Measuring Economic Activity in the Presence of Superstar MNEs

__Revise & Resubmit, Economic Letters__ with [Giorgi Nikolaishvili]( In 2015, the Irish economy experienced a 25 percent annual increase in GDP, driven largely by the repositioning of multinational enterprises' intangible assets and their associated revenue streams. We address these distortions in assessing the state of the domestic Irish economy by utilizing a two-step dynamic factor model. We find that real output in Ireland is heavily inflated by the presence these intangible assets and their associated tax minimization schemes. We use our findings to assess the state of the domestic economy and gauge its fiscal position among EU27 member states.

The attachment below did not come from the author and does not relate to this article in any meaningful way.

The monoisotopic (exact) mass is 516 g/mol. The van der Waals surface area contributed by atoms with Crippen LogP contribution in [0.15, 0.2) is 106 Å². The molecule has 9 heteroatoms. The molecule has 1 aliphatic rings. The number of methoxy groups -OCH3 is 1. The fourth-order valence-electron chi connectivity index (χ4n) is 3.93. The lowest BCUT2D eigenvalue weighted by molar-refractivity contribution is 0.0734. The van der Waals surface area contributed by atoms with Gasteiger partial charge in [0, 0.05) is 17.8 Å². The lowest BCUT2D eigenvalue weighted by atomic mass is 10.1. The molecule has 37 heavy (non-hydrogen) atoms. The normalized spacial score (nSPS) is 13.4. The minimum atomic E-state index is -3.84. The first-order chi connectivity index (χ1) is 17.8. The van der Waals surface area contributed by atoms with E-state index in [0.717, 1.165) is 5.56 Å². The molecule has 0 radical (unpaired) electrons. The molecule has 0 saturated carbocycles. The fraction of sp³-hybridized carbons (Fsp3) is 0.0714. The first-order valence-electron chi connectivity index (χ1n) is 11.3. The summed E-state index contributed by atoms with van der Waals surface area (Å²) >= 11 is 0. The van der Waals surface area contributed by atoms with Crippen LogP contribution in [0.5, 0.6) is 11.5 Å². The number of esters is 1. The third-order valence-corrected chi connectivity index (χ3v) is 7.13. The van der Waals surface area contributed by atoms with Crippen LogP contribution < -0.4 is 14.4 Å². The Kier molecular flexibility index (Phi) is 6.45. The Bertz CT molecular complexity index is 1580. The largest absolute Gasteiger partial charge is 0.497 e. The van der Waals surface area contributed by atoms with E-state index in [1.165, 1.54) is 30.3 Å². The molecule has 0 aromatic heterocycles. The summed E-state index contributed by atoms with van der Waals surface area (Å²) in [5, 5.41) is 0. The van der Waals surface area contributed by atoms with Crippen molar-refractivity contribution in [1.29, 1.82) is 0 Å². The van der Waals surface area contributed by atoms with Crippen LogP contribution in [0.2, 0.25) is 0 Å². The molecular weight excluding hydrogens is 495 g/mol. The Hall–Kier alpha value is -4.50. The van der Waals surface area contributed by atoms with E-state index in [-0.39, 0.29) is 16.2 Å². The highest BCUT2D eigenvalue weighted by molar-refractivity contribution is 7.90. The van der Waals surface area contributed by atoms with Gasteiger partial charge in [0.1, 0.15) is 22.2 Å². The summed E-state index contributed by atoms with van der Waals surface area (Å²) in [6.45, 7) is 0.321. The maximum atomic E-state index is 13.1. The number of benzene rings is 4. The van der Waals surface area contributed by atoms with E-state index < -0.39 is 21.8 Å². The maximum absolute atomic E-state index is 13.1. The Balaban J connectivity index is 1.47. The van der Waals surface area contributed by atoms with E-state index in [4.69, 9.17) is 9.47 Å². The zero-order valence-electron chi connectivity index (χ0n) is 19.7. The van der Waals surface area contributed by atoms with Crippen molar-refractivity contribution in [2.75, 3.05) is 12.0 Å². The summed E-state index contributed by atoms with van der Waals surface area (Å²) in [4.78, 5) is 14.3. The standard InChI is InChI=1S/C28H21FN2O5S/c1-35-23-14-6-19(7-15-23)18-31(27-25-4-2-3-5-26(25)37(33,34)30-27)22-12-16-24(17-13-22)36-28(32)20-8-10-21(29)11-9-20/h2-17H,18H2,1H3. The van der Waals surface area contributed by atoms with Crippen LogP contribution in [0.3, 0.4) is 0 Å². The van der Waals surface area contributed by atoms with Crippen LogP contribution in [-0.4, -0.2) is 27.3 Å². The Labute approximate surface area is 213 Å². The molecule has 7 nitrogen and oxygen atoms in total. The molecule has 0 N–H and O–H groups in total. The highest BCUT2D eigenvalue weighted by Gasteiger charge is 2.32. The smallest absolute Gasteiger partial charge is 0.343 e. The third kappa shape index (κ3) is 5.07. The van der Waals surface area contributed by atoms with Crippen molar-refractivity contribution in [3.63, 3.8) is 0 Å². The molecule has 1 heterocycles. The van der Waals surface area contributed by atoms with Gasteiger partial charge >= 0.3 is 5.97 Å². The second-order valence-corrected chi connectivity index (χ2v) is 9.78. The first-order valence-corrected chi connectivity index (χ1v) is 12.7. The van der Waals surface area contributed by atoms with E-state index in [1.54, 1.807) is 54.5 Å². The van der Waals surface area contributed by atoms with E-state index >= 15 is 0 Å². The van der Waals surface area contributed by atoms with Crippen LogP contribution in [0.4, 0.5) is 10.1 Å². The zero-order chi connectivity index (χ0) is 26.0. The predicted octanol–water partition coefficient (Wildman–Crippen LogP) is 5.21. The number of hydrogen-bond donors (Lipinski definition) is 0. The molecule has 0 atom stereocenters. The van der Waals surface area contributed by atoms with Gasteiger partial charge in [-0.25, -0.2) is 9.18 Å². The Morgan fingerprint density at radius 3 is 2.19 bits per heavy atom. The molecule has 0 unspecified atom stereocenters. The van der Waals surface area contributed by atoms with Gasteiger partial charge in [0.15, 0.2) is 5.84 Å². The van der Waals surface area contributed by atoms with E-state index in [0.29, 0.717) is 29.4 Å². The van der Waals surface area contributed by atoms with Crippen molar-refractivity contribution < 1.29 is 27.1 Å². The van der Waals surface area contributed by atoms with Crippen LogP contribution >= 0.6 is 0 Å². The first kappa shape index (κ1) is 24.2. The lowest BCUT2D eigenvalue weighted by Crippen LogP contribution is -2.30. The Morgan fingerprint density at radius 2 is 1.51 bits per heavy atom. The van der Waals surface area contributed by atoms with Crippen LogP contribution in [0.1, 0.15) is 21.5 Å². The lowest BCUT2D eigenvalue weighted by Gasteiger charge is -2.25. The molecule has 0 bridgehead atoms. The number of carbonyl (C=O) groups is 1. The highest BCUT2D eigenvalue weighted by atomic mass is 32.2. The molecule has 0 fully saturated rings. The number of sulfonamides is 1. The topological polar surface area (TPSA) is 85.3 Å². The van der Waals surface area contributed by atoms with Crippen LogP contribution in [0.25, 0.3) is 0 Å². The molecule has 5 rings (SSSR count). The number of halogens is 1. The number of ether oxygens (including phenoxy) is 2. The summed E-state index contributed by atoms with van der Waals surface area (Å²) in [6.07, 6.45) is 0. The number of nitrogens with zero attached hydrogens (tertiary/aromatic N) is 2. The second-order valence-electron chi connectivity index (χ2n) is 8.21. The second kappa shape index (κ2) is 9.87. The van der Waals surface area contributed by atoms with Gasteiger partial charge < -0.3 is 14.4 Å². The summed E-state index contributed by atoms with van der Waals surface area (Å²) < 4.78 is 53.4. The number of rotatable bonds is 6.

Firm-Level Productivity and Corruption: A Firm-Level Analysis on Emerging Markets

I document significant heterogeneity in the marginal effect of corruption on the underlying fixed costs of firm-level market participation, which in turn drives selection across firms into trade participation. The effect is particularly pronounced for domestically-owned and foreign affiliate firms engaged in trade, suggesting that underlying trade-related fixed costs are the most vulnerable parameters with respect to variation in host-country corruption.